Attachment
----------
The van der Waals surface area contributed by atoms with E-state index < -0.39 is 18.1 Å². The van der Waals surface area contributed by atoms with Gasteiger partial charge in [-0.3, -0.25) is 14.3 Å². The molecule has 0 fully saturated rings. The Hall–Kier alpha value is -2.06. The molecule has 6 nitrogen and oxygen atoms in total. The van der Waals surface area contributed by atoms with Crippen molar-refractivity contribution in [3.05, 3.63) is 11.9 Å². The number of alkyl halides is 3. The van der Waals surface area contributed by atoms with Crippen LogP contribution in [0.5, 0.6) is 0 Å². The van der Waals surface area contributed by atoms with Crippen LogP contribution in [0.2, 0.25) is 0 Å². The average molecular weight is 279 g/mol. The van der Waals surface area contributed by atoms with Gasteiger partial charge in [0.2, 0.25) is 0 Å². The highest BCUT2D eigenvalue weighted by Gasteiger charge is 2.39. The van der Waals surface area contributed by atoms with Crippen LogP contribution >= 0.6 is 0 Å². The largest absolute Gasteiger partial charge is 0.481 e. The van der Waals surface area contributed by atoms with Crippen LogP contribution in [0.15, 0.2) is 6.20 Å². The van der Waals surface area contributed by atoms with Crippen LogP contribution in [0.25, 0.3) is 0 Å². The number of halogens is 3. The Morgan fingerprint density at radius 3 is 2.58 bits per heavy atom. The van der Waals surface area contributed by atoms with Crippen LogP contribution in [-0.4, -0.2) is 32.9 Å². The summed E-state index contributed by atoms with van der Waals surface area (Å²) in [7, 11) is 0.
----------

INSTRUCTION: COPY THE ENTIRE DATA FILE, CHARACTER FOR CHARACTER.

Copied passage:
The van der Waals surface area contributed by atoms with E-state index < -0.39 is 18.1 Å². The van der Waals surface area contributed by atoms with Gasteiger partial charge in [-0.3, -0.25) is 14.3 Å². The molecule has 0 fully saturated rings. The Hall–Kier alpha value is -2.06. The molecule has 6 nitrogen and oxygen atoms in total. The van der Waals surface area contributed by atoms with Crippen molar-refractivity contribution in [3.05, 3.63) is 11.9 Å². The number of alkyl halides is 3. The van der Waals surface area contributed by atoms with Crippen LogP contribution in [0.5, 0.6) is 0 Å². The van der Waals surface area contributed by atoms with Crippen LogP contribution in [0.2, 0.25) is 0 Å². The average molecular weight is 279 g/mol. The van der Waals surface area contributed by atoms with Gasteiger partial charge in [0.2, 0.25) is 0 Å². The highest BCUT2D eigenvalue weighted by Gasteiger charge is 2.39. The van der Waals surface area contributed by atoms with Crippen LogP contribution >= 0.6 is 0 Å². The largest absolute Gasteiger partial charge is 0.481 e. The van der Waals surface area contributed by atoms with Crippen LogP contribution in [0.15, 0.2) is 6.20 Å². The van der Waals surface area contributed by atoms with Crippen LogP contribution in [0.25, 0.3) is 0 Å². The number of halogens is 3. The Morgan fingerprint density at radius 3 is 2.58 bits per heavy atom. The van der Waals surface area contributed by atoms with Crippen LogP contribution in [-0.4, -0.2) is 32.9 Å². The summed E-state index contributed by atoms with van der Waals surface area (Å²) in [7, 11) is 0.